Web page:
|Publication number||US6033413 A|
|Application number||US 09/063,118|
|Publication date||Mar 7, 2000|
|Filing date||Apr 20, 1998|
|Priority date||Apr 20, 1998|
|Also published as||EP1041949A1, US20020035391, WO1999053875A1|
|Publication number||063118, 09063118, US 6033413 A, US 6033413A, US-A-6033413, US6033413 A, US6033413A|
|Inventors||Paul W. Mikus, Jay Eum|
|Original Assignee||Endocare, Inc.|
|Export Citation||BiBTeX, EndNote, RefMan|
|Patent Citations (15), Referenced by (118), Classifications (6), Legal Events (7)|
|External Links: USPTO, USPTO Assignment, Espacenet|
This invention relates to stent delivery systems to facilitate the treatment for benign prostate hypertrophy or prostate cancer.
Prostate enlargement, also known as benign prostate hyperplasia or benign prostate hypertrophy, is a common affliction among older men. The condition involves swelling of the prostate. The prostate surrounds the urethra, or urinary tract, and swelling of the prostate prevents passage of urine from the bladder. Benign prostate hyperplasia is uncomfortable because it makes urination difficult or impossible. The condition is also dangerous because it can lead to infection of the bladder and kidneys, and severe cases may lead to death. Prostate cancer is also a common affliction among older men, and may lead to many of the same symptoms as benign prostate enlargement. Prostate cancer is more dangerous in that it may spread to other organs and is often fatal. Early treatment can reduce the risks of death due to prostate cancer.
Both prostate enlargement and prostate cancer can be treated with heat treatments such as hyperthermia or thermotherapy. As described in our co-pending U.S. application Ser. No. 08/629,650 filed Apr. 9, 1996, a stent serves the dual purpose of acting as a heat source for the thermotherapy procedures, as well as acting to hold the urethra open after therapy to prevent blockage due to swelling and prostate tissue sloughing. A stent may be implanted as an interim solution to hold open the urethra while the patient awaits more aggressive surgery or treatment. A stent may be implanted after hypothermia or cryosurgery to keep the urethra open while enlargement subsides. Finally, a stent may be implanted as a primary treatment.
When the stent is implanted for any of these reasons, it is usually better to leave the bladder neck sphincter and the external sphincter un-blocked by the stent. These sphincters control the flow of urine through the urethra, and if the stent is placed within these sphincters they will not be able to close. This would leave the patient incontinent. To ensure the proper positioning of the stent, the devices below provide several benefits including visualization of the bladder and prostatic urethra during placement, anchoring of the insertion catheter in place during insertion, and distal-first deployment of the stent.
The stent delivery systems described below permit placement of stents in the urethra. The devices are intended to deploy a shape memory stent into the prostatic urethra under direct vision. The surgeons who use the stent delivery systems can easily place the stent within the prostatic urethra and make sure that the stent does not block the bladder neck sphincter. This is accomplished by anchoring the stent insertion catheter within the bladder, locating the stent under direct vision, and expanding the stent from the distal end first, then expanding the proximal end. Direct vision is accomplished by use of an endoscope in the central lumen of the insertion catheter which has a transparent catheter wall. The insertion catheter has a valved tip which permits the use of the central lumen with an insertion guidewire to assist in pushing the device into the prostatic urethra, but also provides for closure of the central lumen so that water may be injected through the catheter and will preferentially flow out of the catheter through vent ports which direct flow to the stent. The vent ports are blocked or throttled by the endoscope until the endoscope is pulled proximally in the central lumen to open vent ports to a fluid supplied into the central lumen through the working channel of the endoscope. The device may be provided as a disposable item which is generally composed of a catheter with a mesh basket, a toroidal shaped balloon or a malecot attached at its distal end which serves to anchor the device in place, a stent mounted near the distal end of the catheter, a proximal manifold of ports supplying necessary access for endoscopes and fluid injection, and a peel-away protective sheath, all designed for use with standard endoscopes.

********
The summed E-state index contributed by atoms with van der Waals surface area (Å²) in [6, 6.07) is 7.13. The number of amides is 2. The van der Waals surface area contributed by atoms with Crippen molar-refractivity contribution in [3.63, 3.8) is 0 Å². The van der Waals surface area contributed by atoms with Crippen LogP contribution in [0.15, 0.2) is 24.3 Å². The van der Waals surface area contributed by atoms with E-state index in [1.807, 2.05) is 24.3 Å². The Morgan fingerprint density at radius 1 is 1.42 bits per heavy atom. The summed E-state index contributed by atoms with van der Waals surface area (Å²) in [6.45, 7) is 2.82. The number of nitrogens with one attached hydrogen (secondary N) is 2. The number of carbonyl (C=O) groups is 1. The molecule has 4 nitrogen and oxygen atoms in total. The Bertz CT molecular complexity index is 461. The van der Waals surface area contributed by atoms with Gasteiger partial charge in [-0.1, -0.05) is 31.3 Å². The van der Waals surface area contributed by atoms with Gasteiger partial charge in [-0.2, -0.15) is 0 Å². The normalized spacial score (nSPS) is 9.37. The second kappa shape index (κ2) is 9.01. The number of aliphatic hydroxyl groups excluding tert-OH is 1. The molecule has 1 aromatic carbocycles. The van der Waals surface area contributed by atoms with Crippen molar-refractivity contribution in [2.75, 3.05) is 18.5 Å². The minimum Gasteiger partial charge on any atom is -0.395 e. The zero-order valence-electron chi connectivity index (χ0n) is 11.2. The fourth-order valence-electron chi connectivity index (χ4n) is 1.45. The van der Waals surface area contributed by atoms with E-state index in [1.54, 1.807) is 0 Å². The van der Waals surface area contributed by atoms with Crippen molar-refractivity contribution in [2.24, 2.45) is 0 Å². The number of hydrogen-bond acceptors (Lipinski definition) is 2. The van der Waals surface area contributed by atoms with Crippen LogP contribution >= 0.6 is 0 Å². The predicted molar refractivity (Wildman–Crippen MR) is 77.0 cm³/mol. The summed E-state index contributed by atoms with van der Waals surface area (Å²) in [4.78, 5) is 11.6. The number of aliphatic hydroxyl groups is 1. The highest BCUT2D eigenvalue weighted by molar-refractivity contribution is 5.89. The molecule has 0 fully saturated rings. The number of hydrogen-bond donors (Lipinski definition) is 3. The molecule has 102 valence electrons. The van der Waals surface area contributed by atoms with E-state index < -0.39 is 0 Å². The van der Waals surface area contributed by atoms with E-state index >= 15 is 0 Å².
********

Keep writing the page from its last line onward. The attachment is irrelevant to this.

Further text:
FIG. 1 is a cross-sectional view of the lower abdominal portion of the human body with a stent delivery system in place.
FIG. 2 shows a surface view of an embodiment of the stent delivery system.
FIG. 3 shows a surface view of the inner and outer catheter shafts of the stent delivery system.
FIG. 4 shows an exploded view of the inner and outer catheter shafts of the stent delivery system.
FIG. 5 shows an exploded view of the outer catheter shafts, stent, peel away sheath and stent restrictor of the stent delivery system.
FIG. 6 illustrates the use of the stent delivery system with the mesh basket anchor in the expanded shape.
FIG. 7 illustrates the use of the stent delivery system with the mesh basket anchor in the expanded shape within the bladder.